Follow TV Tropes

Following

Headscratchers / Cinderella III: A Twist in Time

Go To

  • How did Cinderella's wedding dress get torn when she was teleported into the demonic pumpkin carriage?
    • Perhaps Tremaine did it when she casted the spell on her, to humiliate her before having her killed. After all, Evil Is Petty.
  • Why is it that reversing time doesn't de-petrify the Fairy Godmother and turn her back to normal? I know for plot reasons, but that just makes no sense. I'm also well aware of the fact that she is turned back to normal at the end, but it still makes no sense whatsoever.
    • Lady Tremaine probably made it part of the magic that the Godmother wouldn't be freed so she couldn't stop her.
    • Or perhaps because Anastasia turned the Godmother to stone, only she can undo that spell.
  • In the original timeline Bruno was crucial to helping Cinderella by getting rid of Lucifer so the mice could unlock her door. So shouldn't he have been at her side near the beginning of A Twist in Time?
    • He probably wouldn't have been much use getting into the castle. The mice can sneak in and the birds can fly up to the higher floors. The dog would easily be found and thrown out.
    • Advertisement:
    • Nevermind just Bruno, is no one going to address the glaring Series Continuity Error with Jaq and Gus getting the key to Cinderella's room? In the original, it requires a lengthy stealth mission to get it back without Lady Tremaine being aware of it, but in this movie they already have it when the Grand Duke arrives. Did the writers just do that in order to allow the Rule of Drama moment of Lady Tremaine talking Cinderella down and breaking her slipper?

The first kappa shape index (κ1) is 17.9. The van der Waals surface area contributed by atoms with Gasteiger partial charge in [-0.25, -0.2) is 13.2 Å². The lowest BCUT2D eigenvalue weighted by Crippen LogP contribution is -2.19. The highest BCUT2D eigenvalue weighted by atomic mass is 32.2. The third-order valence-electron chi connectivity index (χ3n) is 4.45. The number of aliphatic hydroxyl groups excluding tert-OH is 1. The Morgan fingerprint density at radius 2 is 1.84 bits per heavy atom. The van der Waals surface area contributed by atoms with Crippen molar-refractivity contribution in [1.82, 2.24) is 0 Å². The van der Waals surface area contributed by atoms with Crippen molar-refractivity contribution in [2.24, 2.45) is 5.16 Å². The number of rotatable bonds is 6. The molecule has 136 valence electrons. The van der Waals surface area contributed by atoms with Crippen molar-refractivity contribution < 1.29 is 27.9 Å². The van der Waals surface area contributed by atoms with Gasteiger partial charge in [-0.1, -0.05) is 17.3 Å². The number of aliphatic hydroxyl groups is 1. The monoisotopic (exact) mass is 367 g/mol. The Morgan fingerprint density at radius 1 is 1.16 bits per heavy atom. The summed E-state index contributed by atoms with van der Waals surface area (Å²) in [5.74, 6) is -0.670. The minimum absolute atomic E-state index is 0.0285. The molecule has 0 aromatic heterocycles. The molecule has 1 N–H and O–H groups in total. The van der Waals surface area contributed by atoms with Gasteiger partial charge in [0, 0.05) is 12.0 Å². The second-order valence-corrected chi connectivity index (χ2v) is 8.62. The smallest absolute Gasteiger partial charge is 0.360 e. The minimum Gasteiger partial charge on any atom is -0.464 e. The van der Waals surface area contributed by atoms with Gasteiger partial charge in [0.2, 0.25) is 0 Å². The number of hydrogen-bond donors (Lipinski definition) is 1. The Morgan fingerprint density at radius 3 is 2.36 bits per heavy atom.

• This is more on a personal meta level, but why do people keep saying Cinderella is "badass" in this? Sure, she does take some initiative, about 50% of the time, and spends the other 50% moping, singing, crying and being helplessly dragged away from the prince. Heck, at first it's not even her first instinct to go to the castle, and when she's about to be shipped away, she never tries to make any effort to escape; she just loses all hope and starts crying before the prince shows up to rescue her — but sure, she's totally not a Damsel in Distress this time! And for that matter, in this movie, Cinderella's motivation to getting her happy ending back is essentially boiled down to "the prince", when in the original she just wanted a night off and the prince was just a bonus. Why couldn't she try to find a way to reclaim ownership of her family's chateau (like, starting an independent business or something), instead of moping about not getting to marry the prince? Lady Tremaine and the stepsisters had gone off to the castle, so they'd have other servants to boss around, while Cinderella remained at the chateau, so by all accounts, she was no longer their servant. If she was, they'd have brought her to the castle with them to keep rubbing it in her face.
  • And on a slightly different subject... Why wasn't this movie about Drizella's Heel–Face Turn, rather than Anastasia's? Why does Anastasia get two different chances at redemption and Drizella gets none, even though they were essentially the same character in the original film?
      Advertisement:
    • I'm guessing they were trying to pay service to certain versions of the original tale, which did have one of the stepsisters behave significantly less wickedly than her sister and mother. Besides, from what I recall, the stakes are a lot higher in this film than in the first sequel, so it's easier to buy Anastasia's Heel–Face Turn when she's actually giving up something to help Cinderella, rather than her being Easily Forgiven like in Cinderella II.
Top

How well does it match the trope?

Example of:

/

Media sources:

/

Report